You may have been wondering what became of the Online Safety Bill (once named the Online Harms Bill) and what the impact, if any, of the change in culture secretary would bring. Well, the answer can be found in the announcement on Monday that it is alive and kicking and moving to the next stage of legislative scrutiny, albeit with some quite material amendments. The UK Government claims that the latest draft of the Bill goes further in safeguarding children, protecting free speech, and boosting transparency and accountability of online services.
We’ve summarised the key (new) amendments below:
Power to the people - online services must now provide adults with greater control and choice over the content they see and engage with, and offer adults tools to help them avoid harmful content. This new obligation intends to replace the former obligations to remove lawful but harmful content, which have now been scrapped. Many platforms already include controls and settings to give control to users over what they choose to see, but this will make it more universal and potentially more standardised.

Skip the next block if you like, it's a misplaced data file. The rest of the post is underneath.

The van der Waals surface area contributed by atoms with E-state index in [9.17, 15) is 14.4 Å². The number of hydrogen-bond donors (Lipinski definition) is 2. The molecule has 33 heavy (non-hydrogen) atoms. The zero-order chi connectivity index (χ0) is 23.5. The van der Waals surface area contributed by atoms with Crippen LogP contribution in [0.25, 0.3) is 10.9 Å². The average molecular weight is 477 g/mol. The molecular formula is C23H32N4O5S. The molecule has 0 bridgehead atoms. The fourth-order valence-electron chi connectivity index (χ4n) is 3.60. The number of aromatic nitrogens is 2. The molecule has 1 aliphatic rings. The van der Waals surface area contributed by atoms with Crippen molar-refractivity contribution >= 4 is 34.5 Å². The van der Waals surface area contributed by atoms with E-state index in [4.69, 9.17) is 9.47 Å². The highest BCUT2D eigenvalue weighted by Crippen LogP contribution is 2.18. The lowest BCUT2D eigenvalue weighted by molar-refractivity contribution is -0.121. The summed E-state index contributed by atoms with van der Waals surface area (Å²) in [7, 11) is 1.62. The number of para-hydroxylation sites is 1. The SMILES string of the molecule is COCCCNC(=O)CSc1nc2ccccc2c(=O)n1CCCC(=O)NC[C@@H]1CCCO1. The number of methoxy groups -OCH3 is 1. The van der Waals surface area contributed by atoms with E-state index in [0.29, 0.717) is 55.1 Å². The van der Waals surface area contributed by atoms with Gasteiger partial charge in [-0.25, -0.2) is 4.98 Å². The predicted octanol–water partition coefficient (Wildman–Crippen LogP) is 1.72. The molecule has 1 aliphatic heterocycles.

Publishing child risk assessments - online services must publish more information about the risks their services pose to children.
New criminal offences - including ‘assisting or encouraging self-harm’ and ‘controlling or coercive behaviour’. These criminal offences will be listed as types of illegal content that platforms must take steps to prevent users from encountering.
The Bill will be returning to the House of Commons on Monday 5 December. While the Bill is still intended to come into force by May 2023, more delays and twists could still be ahead. Of course, in the meantime, international platforms are already working hard on implementing the changes required for the EU’s Digital Services Act. For our latest comparison table between the two, see here.